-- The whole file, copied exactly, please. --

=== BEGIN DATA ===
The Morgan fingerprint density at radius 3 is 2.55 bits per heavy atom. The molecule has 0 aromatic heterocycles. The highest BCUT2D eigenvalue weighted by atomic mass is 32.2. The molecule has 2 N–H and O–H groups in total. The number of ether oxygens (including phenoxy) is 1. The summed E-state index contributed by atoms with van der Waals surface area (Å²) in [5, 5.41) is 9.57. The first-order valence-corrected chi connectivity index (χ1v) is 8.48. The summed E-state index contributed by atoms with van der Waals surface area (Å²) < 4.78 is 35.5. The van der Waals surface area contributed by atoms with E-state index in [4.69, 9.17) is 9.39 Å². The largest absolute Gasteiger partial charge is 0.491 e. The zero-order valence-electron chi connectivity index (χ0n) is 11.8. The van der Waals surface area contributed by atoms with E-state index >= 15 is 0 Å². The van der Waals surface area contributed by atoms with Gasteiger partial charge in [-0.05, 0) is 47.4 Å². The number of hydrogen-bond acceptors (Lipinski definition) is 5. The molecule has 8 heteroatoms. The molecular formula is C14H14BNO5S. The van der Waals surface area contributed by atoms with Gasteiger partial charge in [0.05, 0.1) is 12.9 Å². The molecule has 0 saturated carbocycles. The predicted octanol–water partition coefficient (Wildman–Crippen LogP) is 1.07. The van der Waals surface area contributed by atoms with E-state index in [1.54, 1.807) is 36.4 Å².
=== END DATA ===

The Morgan fingerprint density at radius 3 is 2.55 bits per heavy atom. The molecule has 0 aromatic heterocycles. The highest BCUT2D eigenvalue weighted by atomic mass is 32.2. The molecule has 2 N–H and O–H groups in total. The number of ether oxygens (including phenoxy) is 1. The summed E-state index contributed by atoms with van der Waals surface area (Å²) in [5, 5.41) is 9.57. The first-order valence-corrected chi connectivity index (χ1v) is 8.48. The summed E-state index contributed by atoms with van der Waals surface area (Å²) < 4.78 is 35.5. The van der Waals surface area contributed by atoms with E-state index in [4.69, 9.17) is 9.39 Å². The largest absolute Gasteiger partial charge is 0.491 e. The zero-order valence-electron chi connectivity index (χ0n) is 11.8. The van der Waals surface area contributed by atoms with E-state index >= 15 is 0 Å². The van der Waals surface area contributed by atoms with Gasteiger partial charge in [-0.05, 0) is 47.4 Å². The number of hydrogen-bond acceptors (Lipinski definition) is 5. The molecule has 8 heteroatoms. The molecular formula is C14H14BNO5S. The van der Waals surface area contributed by atoms with Gasteiger partial charge in [0.05, 0.1) is 12.9 Å². The molecule has 0 saturated carbocycles. The predicted octanol–water partition coefficient (Wildman–Crippen LogP) is 1.07. The van der Waals surface area contributed by atoms with E-state index in [1.54, 1.807) is 36.4 Å².